SCOTT SHALAWAY When fishing's really for the birds
April is a glorious month, especially for anglers and birders. Trout season opens, and the spring migration gets into full swing. Imagine the frustration, though, that awaits a trout fisherman who also happens to be an avid birder.
Opening day has been anticipated for months. It finally arrives, and the angler greets the morning at a secret spot he discovered years earlier and where he has landed more than few pan-sized trout. It's a spot that holds native trout, not the hatchery-spawned, truck-stocked variety.
A visitor: His first cast draws a strike, and he quickly lands a keeper. Visions of a full creel fill his head. But at that very moment a belted kingfisher flies by, announcing its presence with its distinctive rattle-like call. It lands on a bare branch about 20 feet above the stream. Inexperienced fishermen might fear the competition.
The fisherman watches the kingfisher as the blue-gray bird watches the water below. He casts blindly and hopes for a strike. The kingfisher scans the water searching for prey. Suddenly the bird jumps from its perch, flies purposely upstream, then pulls up and hovers above the water. After a few seconds, it folds its wings and drops to the water and disappears beneath the surface. Moments later it emerges and flies back to its exposed perch, where it holds a three-inch minnow in its bill.
With the minnow writhing mightily to escape, the kingfisher whacks the small fish on the branch several times to knock it senseless, then swallows it headfirst. Then the kingfisher takes off downstream in search of another meal or perhaps its mate.
Fee-bee! As the angler returns his focus to his rod and reel, a buzzy sound catches his ear in mid-cast. An eastern phoebe perches on the branch the kingfisher just vacated. Each time it calls its own name in its distinctive raspy voice -- "Fee-bee!" -- it pumps its tail downward.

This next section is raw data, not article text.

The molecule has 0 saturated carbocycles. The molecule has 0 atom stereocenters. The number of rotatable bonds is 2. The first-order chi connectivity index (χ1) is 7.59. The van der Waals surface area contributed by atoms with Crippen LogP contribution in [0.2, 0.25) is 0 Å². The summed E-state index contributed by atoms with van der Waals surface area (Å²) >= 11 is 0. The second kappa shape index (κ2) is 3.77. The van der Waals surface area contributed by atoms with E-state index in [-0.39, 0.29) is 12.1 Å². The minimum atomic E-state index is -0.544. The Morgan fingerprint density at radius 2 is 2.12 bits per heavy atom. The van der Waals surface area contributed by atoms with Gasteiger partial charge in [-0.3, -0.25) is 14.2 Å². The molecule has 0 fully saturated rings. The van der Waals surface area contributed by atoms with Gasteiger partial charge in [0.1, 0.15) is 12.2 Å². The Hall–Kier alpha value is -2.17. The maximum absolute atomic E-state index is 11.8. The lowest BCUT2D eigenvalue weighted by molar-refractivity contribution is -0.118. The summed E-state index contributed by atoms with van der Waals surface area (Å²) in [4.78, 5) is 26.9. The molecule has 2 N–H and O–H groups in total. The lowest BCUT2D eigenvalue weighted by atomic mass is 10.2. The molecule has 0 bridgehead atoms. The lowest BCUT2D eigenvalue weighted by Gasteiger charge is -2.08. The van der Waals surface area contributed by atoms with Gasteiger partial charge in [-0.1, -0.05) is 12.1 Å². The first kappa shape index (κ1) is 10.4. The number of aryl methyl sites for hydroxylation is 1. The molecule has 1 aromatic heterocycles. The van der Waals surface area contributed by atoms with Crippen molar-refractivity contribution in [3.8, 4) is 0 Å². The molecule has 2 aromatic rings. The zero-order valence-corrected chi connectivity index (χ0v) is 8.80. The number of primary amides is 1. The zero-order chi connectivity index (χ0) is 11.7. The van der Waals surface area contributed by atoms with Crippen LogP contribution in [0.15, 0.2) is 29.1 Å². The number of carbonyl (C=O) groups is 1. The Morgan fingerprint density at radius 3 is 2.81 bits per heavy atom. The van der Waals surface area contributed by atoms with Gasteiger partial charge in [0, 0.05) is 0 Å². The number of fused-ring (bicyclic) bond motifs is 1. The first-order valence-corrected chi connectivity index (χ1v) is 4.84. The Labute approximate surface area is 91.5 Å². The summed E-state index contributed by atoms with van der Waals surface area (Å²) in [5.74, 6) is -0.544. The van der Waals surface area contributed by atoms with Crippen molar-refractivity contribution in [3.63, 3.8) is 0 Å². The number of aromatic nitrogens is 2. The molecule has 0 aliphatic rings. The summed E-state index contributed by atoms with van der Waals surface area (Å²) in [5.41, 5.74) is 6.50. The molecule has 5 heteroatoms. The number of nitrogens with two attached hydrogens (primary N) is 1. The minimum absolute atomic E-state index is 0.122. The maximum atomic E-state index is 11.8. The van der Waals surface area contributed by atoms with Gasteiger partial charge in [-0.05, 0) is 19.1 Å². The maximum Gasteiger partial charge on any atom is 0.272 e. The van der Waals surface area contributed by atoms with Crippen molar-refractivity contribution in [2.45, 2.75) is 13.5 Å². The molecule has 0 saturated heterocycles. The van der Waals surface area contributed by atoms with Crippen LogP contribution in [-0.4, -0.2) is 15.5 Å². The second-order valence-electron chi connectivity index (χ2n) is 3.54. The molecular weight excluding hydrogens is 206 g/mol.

The combination of voice and behavior are all the angler needs to correctly identify this common flycatcher. He knows it well because a pair has nested atop his back porch light for several years. He expects another foraging demonstration, and the phoebe doesn't disappoint.
Every minute or so the bird flies off the perch, sometimes as far as 50 feet, and grabs a flying insect from the air. One meal is a small butterfly or moth, but the others are too small to recognize. After each sally, the phoebe returns to its perch to swallow the prey. Eventually the phoebe follows the kingfisher's trail downstream.
As much as the angler enjoys the feathered entertainment, he's anxious to get back to fishing. He casts once, twice, thrice, but no luck. Then movement along the water's edge catches his eye.
Distinctive bob: A drab streak-bellied bird with a white eyebrow bobs its tail as it walks the edge of the stream in search of small invertebrates. Sometimes it flicks aside a leaf to expose a tasty morsel. It's a Louisiana waterthrush, and again distinctive behaviors help the angler identify the bird. It walks rather than hops, and it bobs its tail as few other birds do.
Combine those behaviors with the riparian habitat and time of year, and the identification is virtually certain. For nearly 10 minutes the waterthrush ignores the angler, then it too flies downstream.
Finally, with no more birds in sight, the fisherman recaptures his cast and retrieve rhythm. And he catches more trout.
By mid-morning, his legs need a break. He stretches out on a large, sun-warmed boulder and pulls out a peanut butter sandwich. Belly full, he nods off.
After what cannot have been more than 10 minutes, the fisherman awakes abruptly to a series of loud staccato shrieks.
He opens his eyes just in time to see a black, crow-sized bird fly across the stream. Its white wing patches and red crest enable him to identify a pileated woodpecker.
April birding doesn't get much better than this. Especially when it's on top of catching some mighty fine fish.